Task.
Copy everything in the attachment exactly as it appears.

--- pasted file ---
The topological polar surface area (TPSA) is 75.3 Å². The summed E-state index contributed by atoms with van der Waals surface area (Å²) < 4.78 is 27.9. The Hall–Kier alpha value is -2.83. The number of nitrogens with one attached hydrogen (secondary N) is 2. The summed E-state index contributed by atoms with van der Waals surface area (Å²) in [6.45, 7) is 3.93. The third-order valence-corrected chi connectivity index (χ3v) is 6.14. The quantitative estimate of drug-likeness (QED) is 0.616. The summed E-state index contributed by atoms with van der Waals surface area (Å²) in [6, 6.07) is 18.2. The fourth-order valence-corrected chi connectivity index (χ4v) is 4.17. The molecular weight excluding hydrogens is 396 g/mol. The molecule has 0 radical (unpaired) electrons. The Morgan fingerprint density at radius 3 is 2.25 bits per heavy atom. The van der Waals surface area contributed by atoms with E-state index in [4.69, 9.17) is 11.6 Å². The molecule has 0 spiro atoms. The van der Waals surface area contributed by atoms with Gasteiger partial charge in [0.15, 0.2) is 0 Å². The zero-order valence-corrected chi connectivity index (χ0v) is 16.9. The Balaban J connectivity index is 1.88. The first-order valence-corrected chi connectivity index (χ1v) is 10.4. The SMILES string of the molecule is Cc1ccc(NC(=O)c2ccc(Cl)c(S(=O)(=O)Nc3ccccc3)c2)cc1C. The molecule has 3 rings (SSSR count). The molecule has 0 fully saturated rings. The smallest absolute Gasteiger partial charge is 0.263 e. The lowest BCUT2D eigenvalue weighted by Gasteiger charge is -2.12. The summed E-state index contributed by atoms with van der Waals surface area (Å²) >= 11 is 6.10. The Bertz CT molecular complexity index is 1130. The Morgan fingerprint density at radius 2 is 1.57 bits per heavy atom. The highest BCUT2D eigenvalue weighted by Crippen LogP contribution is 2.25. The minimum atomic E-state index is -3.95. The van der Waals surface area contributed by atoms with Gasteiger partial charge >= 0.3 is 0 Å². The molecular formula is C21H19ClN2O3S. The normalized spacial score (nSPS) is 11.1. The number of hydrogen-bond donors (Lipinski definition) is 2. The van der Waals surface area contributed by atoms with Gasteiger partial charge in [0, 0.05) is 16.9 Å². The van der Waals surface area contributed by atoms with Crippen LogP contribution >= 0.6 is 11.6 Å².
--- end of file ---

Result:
The topological polar surface area (TPSA) is 75.3 Å². The summed E-state index contributed by atoms with van der Waals surface area (Å²) < 4.78 is 27.9. The Hall–Kier alpha value is -2.83. The number of nitrogens with one attached hydrogen (secondary N) is 2. The summed E-state index contributed by atoms with van der Waals surface area (Å²) in [6.45, 7) is 3.93. The third-order valence-corrected chi connectivity index (χ3v) is 6.14. The quantitative estimate of drug-likeness (QED) is 0.616. The summed E-state index contributed by atoms with van der Waals surface area (Å²) in [6, 6.07) is 18.2. The fourth-order valence-corrected chi connectivity index (χ4v) is 4.17. The molecular weight excluding hydrogens is 396 g/mol. The molecule has 0 radical (unpaired) electrons. The Morgan fingerprint density at radius 3 is 2.25 bits per heavy atom. The van der Waals surface area contributed by atoms with E-state index in [4.69, 9.17) is 11.6 Å². The molecule has 0 spiro atoms. The van der Waals surface area contributed by atoms with Gasteiger partial charge in [0.15, 0.2) is 0 Å². The zero-order valence-corrected chi connectivity index (χ0v) is 16.9. The Balaban J connectivity index is 1.88. The first-order valence-corrected chi connectivity index (χ1v) is 10.4. The SMILES string of the molecule is Cc1ccc(NC(=O)c2ccc(Cl)c(S(=O)(=O)Nc3ccccc3)c2)cc1C. The molecule has 3 rings (SSSR count). The molecule has 0 fully saturated rings. The smallest absolute Gasteiger partial charge is 0.263 e. The lowest BCUT2D eigenvalue weighted by Gasteiger charge is -2.12. The summed E-state index contributed by atoms with van der Waals surface area (Å²) >= 11 is 6.10. The Bertz CT molecular complexity index is 1130. The Morgan fingerprint density at radius 2 is 1.57 bits per heavy atom. The highest BCUT2D eigenvalue weighted by Crippen LogP contribution is 2.25. The minimum atomic E-state index is -3.95. The van der Waals surface area contributed by atoms with Gasteiger partial charge >= 0.3 is 0 Å². The molecular formula is C21H19ClN2O3S. The normalized spacial score (nSPS) is 11.1. The number of hydrogen-bond donors (Lipinski definition) is 2. The van der Waals surface area contributed by atoms with Gasteiger partial charge in [0, 0.05) is 16.9 Å². The van der Waals surface area contributed by atoms with Crippen LogP contribution >= 0.6 is 11.6 Å².